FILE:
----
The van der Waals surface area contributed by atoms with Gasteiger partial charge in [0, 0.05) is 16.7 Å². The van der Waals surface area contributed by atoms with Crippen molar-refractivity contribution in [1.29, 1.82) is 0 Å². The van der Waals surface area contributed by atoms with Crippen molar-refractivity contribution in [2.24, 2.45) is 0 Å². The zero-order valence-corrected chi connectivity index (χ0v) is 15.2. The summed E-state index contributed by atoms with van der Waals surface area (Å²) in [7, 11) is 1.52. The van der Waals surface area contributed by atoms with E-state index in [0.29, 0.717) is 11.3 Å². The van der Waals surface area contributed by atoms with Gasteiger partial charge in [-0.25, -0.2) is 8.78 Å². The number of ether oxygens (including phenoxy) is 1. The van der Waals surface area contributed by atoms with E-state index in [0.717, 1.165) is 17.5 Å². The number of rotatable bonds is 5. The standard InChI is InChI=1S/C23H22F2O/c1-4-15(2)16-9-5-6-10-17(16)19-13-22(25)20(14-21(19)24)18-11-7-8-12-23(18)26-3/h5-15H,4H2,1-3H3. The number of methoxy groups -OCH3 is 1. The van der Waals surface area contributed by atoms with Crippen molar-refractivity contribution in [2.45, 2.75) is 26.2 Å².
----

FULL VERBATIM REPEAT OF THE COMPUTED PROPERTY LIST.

The van der Waals surface area contributed by atoms with Gasteiger partial charge in [0, 0.05) is 16.7 Å². The van der Waals surface area contributed by atoms with Crippen molar-refractivity contribution in [1.29, 1.82) is 0 Å². The van der Waals surface area contributed by atoms with Crippen molar-refractivity contribution in [2.24, 2.45) is 0 Å². The zero-order valence-corrected chi connectivity index (χ0v) is 15.2. The summed E-state index contributed by atoms with van der Waals surface area (Å²) in [7, 11) is 1.52. The van der Waals surface area contributed by atoms with E-state index in [0.29, 0.717) is 11.3 Å². The van der Waals surface area contributed by atoms with Gasteiger partial charge in [-0.25, -0.2) is 8.78 Å². The number of ether oxygens (including phenoxy) is 1. The van der Waals surface area contributed by atoms with E-state index in [0.717, 1.165) is 17.5 Å². The number of rotatable bonds is 5. The standard InChI is InChI=1S/C23H22F2O/c1-4-15(2)16-9-5-6-10-17(16)19-13-22(25)20(14-21(19)24)18-11-7-8-12-23(18)26-3/h5-15H,4H2,1-3H3. The number of methoxy groups -OCH3 is 1. The van der Waals surface area contributed by atoms with Crippen molar-refractivity contribution in [2.45, 2.75) is 26.2 Å².